#### Mario Carneiro (Oct 18 2020 at 10:12):

then it would be a parameter to the inductive type, like `(α : Type u)`

#### Mario Carneiro (Oct 18 2020 at 10:13):

and you would still be able to use it in the betas

#### Mario Carneiro (Oct 18 2020 at 10:14):

alternatively, it could be neither, but you could introduce it as a constructor argument, like this:

```
inductive vector : Π (α : Type u), ℕ → Type u
| nil : Π (α : Type u), vector 0
| succ : Π (α : Type u) n, vector n → vector (n + 1)
```

#### Golol (Oct 18 2020 at 10:15):

That's surprising to me

#### Mario Carneiro (Oct 18 2020 at 10:15):

This is actually not valid though, it violates universe level restrictions

#### Mario Carneiro (Oct 18 2020 at 10:15):

you would have to do this instead

```
inductive vector : Π (α : Type u), ℕ → Type (u + 1)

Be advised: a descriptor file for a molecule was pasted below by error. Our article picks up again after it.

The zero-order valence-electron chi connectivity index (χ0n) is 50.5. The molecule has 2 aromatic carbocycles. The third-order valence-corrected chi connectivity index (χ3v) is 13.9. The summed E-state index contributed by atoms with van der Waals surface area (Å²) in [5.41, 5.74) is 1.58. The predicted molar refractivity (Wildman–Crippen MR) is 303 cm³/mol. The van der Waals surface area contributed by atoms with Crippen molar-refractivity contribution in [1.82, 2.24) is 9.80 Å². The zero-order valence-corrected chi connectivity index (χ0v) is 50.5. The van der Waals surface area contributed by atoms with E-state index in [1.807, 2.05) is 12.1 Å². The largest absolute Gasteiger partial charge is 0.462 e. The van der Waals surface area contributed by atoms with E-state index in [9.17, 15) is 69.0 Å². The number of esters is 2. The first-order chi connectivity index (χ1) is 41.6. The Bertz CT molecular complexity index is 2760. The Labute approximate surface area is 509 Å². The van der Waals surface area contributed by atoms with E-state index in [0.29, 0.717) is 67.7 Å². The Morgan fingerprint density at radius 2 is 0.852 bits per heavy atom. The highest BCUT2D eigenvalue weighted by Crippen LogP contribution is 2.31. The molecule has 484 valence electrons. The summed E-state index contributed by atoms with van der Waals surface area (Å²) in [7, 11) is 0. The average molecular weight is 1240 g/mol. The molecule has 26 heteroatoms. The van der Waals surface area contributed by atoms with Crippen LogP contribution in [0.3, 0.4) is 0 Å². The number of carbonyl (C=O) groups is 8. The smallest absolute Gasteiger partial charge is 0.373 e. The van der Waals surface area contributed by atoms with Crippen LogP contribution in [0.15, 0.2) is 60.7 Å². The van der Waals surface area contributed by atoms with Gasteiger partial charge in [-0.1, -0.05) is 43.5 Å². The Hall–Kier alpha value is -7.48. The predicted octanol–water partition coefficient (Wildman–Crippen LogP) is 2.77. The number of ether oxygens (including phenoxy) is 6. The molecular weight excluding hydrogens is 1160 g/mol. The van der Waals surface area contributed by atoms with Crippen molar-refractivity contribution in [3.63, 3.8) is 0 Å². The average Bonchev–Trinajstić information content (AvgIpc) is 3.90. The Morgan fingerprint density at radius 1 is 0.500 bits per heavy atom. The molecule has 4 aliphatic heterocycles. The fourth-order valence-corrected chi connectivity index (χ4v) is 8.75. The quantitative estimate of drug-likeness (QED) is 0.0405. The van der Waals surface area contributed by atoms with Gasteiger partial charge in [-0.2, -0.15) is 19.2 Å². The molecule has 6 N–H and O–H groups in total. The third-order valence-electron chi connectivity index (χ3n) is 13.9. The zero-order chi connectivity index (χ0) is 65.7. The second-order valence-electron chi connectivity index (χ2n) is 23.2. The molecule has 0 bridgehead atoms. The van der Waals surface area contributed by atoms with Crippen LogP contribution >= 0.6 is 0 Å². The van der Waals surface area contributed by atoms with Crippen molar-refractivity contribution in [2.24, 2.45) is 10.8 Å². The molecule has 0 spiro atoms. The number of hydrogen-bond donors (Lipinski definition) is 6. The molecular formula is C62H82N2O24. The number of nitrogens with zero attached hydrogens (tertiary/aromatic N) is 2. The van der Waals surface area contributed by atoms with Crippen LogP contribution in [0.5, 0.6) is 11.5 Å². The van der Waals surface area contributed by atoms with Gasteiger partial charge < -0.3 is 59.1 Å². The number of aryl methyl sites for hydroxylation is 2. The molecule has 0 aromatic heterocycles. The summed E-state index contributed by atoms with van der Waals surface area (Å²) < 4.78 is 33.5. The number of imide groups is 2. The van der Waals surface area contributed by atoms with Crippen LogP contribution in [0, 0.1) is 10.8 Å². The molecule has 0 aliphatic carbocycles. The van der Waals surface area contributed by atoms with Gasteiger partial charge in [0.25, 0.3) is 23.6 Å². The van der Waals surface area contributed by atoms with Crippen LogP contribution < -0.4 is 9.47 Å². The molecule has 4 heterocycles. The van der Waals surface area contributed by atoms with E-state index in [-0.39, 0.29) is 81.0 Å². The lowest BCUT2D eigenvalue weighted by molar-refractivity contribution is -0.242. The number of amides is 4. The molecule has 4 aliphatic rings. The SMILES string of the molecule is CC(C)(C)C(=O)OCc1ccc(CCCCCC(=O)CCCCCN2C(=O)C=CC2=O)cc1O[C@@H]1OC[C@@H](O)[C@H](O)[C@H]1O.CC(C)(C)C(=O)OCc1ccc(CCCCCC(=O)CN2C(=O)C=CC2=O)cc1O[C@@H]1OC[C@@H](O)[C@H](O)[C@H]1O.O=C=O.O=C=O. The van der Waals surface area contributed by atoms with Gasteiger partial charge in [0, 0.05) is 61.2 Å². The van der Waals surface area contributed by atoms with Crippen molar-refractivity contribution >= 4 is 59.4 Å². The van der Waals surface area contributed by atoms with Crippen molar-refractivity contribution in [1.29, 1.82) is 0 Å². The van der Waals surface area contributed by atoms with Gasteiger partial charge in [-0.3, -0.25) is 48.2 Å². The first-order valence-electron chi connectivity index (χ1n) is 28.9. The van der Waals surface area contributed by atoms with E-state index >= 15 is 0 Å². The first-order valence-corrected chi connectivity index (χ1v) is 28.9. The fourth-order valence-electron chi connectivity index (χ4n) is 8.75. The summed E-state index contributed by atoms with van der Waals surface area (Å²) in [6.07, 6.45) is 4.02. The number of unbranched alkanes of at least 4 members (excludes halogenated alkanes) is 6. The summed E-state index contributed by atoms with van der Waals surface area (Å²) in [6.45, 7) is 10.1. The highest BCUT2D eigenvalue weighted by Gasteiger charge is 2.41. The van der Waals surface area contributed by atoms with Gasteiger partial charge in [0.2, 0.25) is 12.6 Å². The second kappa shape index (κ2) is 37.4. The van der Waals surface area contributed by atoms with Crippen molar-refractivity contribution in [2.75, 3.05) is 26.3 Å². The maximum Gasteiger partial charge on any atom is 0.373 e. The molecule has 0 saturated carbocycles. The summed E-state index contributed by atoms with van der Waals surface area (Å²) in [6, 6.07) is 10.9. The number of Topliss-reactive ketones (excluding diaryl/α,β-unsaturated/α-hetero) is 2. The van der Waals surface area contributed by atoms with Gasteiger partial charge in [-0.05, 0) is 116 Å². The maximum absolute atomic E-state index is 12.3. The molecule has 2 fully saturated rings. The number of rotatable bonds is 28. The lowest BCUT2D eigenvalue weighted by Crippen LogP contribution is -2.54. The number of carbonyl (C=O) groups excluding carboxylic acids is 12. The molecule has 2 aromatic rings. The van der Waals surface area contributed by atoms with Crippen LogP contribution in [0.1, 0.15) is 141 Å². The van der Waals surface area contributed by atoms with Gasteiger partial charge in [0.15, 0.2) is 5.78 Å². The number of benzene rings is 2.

| nil : Π (α : Type u), vector 0
| succ : Π (α : Type u) n, vector n → vector (n + 1)
```

#### Mario Carneiro (Oct 18 2020 at 10:15):

which part is surprising?

#### Mario Carneiro (Oct 18 2020 at 10:18):

Here's a version of `vector`

that uses a local variable instead of the global constant `nat`

:

```
universe u
inductive vector'
(Nat : Type)
(zero : Nat)
(succ : Nat → Nat)
(α : Type u) : Nat → Type u
| nil : vector' zero
| cons : ∀ n : Nat, vector' n → vector' (succ n)
```

#### Mario Carneiro (Oct 18 2020 at 10:19):

you should think of the parameters as being stuck to the left of all the visible arguments to the constructor

#### Mario Carneiro (Oct 18 2020 at 10:20):

so the types of `nil`

and `cons`

are allowed to refer to those parameters

#### Golol (Oct 18 2020 at 10:20):

well I'm trying to understand what exactly makes inductive families necessary, basically why is it

```
inductive vector : (A : Type u) : nat -> Type (u+1)
```

and not

```
inductive vector : (A : Type u) (n : nat) : Type(u+1)
```